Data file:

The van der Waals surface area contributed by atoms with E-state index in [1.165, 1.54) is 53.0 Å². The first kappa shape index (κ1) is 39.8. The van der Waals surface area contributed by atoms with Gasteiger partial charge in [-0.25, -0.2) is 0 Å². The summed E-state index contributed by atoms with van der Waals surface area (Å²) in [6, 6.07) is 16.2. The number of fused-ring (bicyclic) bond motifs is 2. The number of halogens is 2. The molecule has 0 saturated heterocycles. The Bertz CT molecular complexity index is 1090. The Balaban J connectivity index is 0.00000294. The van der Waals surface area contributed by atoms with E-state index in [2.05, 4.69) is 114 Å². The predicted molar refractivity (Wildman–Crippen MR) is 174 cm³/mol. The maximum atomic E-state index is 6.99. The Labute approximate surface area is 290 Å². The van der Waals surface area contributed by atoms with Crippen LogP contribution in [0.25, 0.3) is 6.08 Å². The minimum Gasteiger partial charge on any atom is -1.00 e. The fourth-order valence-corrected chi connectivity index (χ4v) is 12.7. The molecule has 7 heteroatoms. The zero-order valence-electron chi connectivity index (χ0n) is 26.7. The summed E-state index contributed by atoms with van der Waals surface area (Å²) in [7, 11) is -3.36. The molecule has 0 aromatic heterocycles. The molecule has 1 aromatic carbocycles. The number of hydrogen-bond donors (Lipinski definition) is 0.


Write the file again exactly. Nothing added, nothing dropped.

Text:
The van der Waals surface area contributed by atoms with E-state index in [1.165, 1.54) is 53.0 Å². The first kappa shape index (κ1) is 39.8. The van der Waals surface area contributed by atoms with Gasteiger partial charge in [-0.25, -0.2) is 0 Å². The summed E-state index contributed by atoms with van der Waals surface area (Å²) in [6, 6.07) is 16.2. The number of fused-ring (bicyclic) bond motifs is 2. The number of halogens is 2. The molecule has 0 saturated heterocycles. The Bertz CT molecular complexity index is 1090. The Balaban J connectivity index is 0.00000294. The van der Waals surface area contributed by atoms with E-state index in [2.05, 4.69) is 114 Å². The predicted molar refractivity (Wildman–Crippen MR) is 174 cm³/mol. The maximum atomic E-state index is 6.99. The Labute approximate surface area is 290 Å². The van der Waals surface area contributed by atoms with Crippen LogP contribution in [0.25, 0.3) is 6.08 Å². The minimum Gasteiger partial charge on any atom is -1.00 e. The fourth-order valence-corrected chi connectivity index (χ4v) is 12.7. The molecule has 7 heteroatoms. The zero-order valence-electron chi connectivity index (χ0n) is 26.7. The summed E-state index contributed by atoms with van der Waals surface area (Å²) in [7, 11) is -3.36. The molecule has 0 aromatic heterocycles. The molecule has 1 aromatic carbocycles. The number of hydrogen-bond donors (Lipinski definition) is 0.